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NOVA ScienceNOW

Space Storms: Expert Q&A

  • Posted 07.22.08
  • NOVA scienceNOW

On July 22, 2008, physicist Vassilis Angelopoulos answered selected viewer questions about the THEMIS mission, for which he is Principal Investigator, as well as general questions about the aurora and magnetosphere.

Vassilis Angelopoulos

Vassilis Angelopoulos

Dr. Vassilis Angelopoulos is an Associate Professor of Space Physics at the Earth and Space Sciences Department at UCLA, a member of the Institute of Geophysics and Planetary Physics, and the Principal Investigator of the THEMIS mission. Full Bio

Photo credit: Courtesy Vassilis Angelopoulos

Vassilis Angelopoulos

Dr. Vassilis Angelopoulos is an Associate Professor of Space Physics at the Earth and Space Sciences Department at UCLA, a member of the Institute of Geophysics and Planetary Physics, and the Principal Investigator of the THEMIS mission. His current research tries to understand how particles are accelerated in Earth's magnetosphere, how the upper atmosphere and ionosphere respond to space currents, and how the lunar environment is affected by its interaction with the solar wind. He is currently working on storms and substorms at Earth and on the development of a new mission, called ARTEMIS, to study the lunar environment with two satellites.

Q: On July 24, 2008, the Web site of the journal Science published an article by you and 16 coauthors describing an exciting discovery from the THEMIS mission about what triggers auroras. Can you explain the finding briefly for our readers? Thanks, and good luck with the rest of the mission.
The NOVA Online Editors

Vassilis Angelopoulos: On February 26, 2008, the five THEMIS satellites were on a major conjunction, lined up parallel to the sun-Earth line and waiting for a substorm to take place. A substorm did happen and was captured on all satellites and by the THEMIS ground imagers. Each satellite saw the expected signatures of currents and flows, but careful timing of those signatures revealed the sequence of events that THEMIS was designed to measure, pinpointing the origin of substorms in space.

In the July 24th Science Express issue, the team reported that the process of magnetic reconnection was observed at 20 Earth Radii away (130,000km) at least 1.5 min before auroral intensification, and at least 2 min before near-Earth current disruption, and about 3 min before substorm expansion. These results demonstrated that substorms are likely initiated by tail reconnection. The results were confirmed during two more substorm events. Further analysis of events from the second year of THEMIS operations will determine the generality of these findings and their dependence on solar wind conditions.

Q: Considering that our sun and the billions of stars all are gaseous furnaces, and they emit gases that cause the aurora of Planet Earth, might not such emissions over eons of time be related to the dark matter that is in the universe? As a layman, I think that the universe must be thoroughly polluted! Your views, please. Thanks! William Frinsko, Emeritus Professor, Normal, Illinois

Angelopoulos: As tenuous as solar wind may be, it is still considered classical, measurable interplanetary and intergalactic matter. Also, the amount of gas emitted from the sun is tiny compared to the solar mass itself: Less than a thousandth of the solar mass will be lost in the sun's lifetime this way. Such material cannot make up for the deficiency in matter in the universe—70% of the mass of the universe is unexplainable and is considered to be in dark matter state.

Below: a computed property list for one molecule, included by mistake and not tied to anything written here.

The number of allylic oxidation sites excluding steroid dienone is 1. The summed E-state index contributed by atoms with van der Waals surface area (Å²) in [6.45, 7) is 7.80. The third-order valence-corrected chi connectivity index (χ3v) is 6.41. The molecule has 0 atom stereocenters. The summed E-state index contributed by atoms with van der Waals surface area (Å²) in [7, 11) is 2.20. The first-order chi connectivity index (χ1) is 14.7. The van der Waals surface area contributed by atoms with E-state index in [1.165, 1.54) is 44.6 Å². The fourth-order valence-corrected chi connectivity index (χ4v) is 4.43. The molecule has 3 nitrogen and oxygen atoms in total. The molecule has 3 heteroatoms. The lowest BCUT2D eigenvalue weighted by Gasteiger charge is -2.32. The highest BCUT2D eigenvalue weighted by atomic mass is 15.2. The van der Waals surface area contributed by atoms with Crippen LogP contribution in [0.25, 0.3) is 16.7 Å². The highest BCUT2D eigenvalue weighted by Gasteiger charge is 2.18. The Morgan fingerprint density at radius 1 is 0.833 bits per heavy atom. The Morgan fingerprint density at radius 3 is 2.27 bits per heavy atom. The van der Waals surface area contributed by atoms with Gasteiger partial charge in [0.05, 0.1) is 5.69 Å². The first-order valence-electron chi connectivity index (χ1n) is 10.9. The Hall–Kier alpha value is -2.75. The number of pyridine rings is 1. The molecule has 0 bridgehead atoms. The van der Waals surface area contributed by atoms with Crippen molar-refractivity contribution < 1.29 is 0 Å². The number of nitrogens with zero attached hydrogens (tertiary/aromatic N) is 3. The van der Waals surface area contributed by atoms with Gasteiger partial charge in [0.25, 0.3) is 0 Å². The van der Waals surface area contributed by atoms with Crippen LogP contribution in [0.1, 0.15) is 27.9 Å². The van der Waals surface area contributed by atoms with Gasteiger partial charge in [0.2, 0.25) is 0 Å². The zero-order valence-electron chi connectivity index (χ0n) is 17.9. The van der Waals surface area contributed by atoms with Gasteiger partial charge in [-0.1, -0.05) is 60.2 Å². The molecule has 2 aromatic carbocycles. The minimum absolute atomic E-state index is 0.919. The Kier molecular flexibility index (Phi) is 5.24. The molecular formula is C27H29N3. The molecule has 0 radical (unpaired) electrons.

Q: With the way technology is going, do you think we will ever know the forecast of the aurora borealis ahead of time like we do with weather? Tabitha, Mesa, Arizona

Angelopoulos: Yes. We are finally beginning to make sense of it all. THEMIS is expected to provide the first accurate data to address the question of how the aurora is driven from space and how it intensifies. This knowledge will be integrated in models and preliminary predictions will be tested against data to improve the models. This cycle is how 50 years ago we learned how to forecast atmospheric weather.

Q: The first entry of the NOVA scienceNOW Web feature on the northern lights shows a lovely colored aurora. But the only time I ever saw the aurora—and believe me, it surprised the heck out of me—was one night driving up the Maine Turnpike about 10 years ago, and it was all white. (It was also beautiful, rippling away like a giant sheet in the sky.)

Does the aurora lose its color the further south it's seen? How far south can one see the aurora?

Thanks very much, and good luck with your mission. Anonymous

Angelopoulos: The auroral color depends on the energy of the electrons that create it. The more energetic electrons scatter off of more atoms or molecules, and so they penetrate deeper into the ionosphere. (Think of an electron as a billiard ball that is shot through a hangar with bowling balls hung from the ceiling representing the heavier atoms and molecules. The billiard ball will slow down only a bit with every grazing collision with a bowling ball until it eventually slows down completely. The faster the billiard ball, the further it will manage to get through the volume of bowling balls.)

Different altitudes have different concentrations of nitrogen and oxygen, resulting in the different colors. Very energetic electrons will generate a mixture of blue and red colors at lower altitude (80-100 kilometers), which appears pink, and also excite red and green at higher altitudes. Seen from directly below you will see a blend of colors, closer to white. It is rare that you see the aurora in Maine, because that happens during intense storms, which carry strong currents. That's when the electrons are most energetic, and the aurora gets to lower altitudes and appears closer to white.

Q: Solar storms of about 500 or plus nanotesla will penetrate Earth's magnetosphere and cause huge disasters in powerhouses around the world. Not only this, but satellites and telecommunication will also be affected by it. By the time SOHO, ACE, and others inform us about it, we will have about 90 to 150 minutes to react. Solutions like BLACKOUT are hard to be carried out. So, regarding this, what are the preparations and other solutions to it at the international level? Anand Deo, Nepal

Angelopoulos: SOHO images the solar corona and gives us 24-hour warning, but our models are not high enough fidelity to predict what will hit Earth. ACE measures the solar wind directly upstream of Earth with about 2 hr advance warning, but our models are not sophisticated enough and fast enough yet to predict effects. But with the launch of STEREO, THEMIS, and soon the Solar Dynamics Observatory, we will make significant advances in our understanding of both those regions, and with the new data the models will become more advanced. I suspect that by the next solar cycle, available model fidelity and speed could reach operational capability.